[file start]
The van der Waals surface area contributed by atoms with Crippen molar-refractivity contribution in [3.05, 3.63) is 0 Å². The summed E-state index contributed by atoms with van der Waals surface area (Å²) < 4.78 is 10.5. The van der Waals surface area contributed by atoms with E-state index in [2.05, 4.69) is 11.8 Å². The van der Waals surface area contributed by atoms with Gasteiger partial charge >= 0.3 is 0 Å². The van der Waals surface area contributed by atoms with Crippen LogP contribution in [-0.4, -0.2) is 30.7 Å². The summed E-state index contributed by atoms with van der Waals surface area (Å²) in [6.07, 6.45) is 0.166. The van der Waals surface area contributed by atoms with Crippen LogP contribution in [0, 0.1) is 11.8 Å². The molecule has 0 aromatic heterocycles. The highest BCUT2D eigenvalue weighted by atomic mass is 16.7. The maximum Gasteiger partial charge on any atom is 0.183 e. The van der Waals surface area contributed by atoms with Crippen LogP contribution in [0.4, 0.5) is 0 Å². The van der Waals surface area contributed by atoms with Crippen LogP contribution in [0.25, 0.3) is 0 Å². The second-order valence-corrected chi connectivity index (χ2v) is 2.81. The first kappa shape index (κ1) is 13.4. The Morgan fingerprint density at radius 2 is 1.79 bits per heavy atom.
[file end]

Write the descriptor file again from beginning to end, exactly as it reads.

The van der Waals surface area contributed by atoms with Crippen molar-refractivity contribution in [3.05, 3.63) is 0 Å². The summed E-state index contributed by atoms with van der Waals surface area (Å²) < 4.78 is 10.5. The van der Waals surface area contributed by atoms with E-state index in [2.05, 4.69) is 11.8 Å². The van der Waals surface area contributed by atoms with Gasteiger partial charge >= 0.3 is 0 Å². The van der Waals surface area contributed by atoms with Crippen LogP contribution in [-0.4, -0.2) is 30.7 Å². The summed E-state index contributed by atoms with van der Waals surface area (Å²) in [6.07, 6.45) is 0.166. The van der Waals surface area contributed by atoms with Crippen LogP contribution in [0, 0.1) is 11.8 Å². The molecule has 0 aromatic heterocycles. The highest BCUT2D eigenvalue weighted by atomic mass is 16.7. The maximum Gasteiger partial charge on any atom is 0.183 e. The van der Waals surface area contributed by atoms with Crippen LogP contribution in [0.4, 0.5) is 0 Å². The van der Waals surface area contributed by atoms with Crippen LogP contribution in [0.25, 0.3) is 0 Å². The second-order valence-corrected chi connectivity index (χ2v) is 2.81. The first kappa shape index (κ1) is 13.4. The Morgan fingerprint density at radius 2 is 1.79 bits per heavy atom.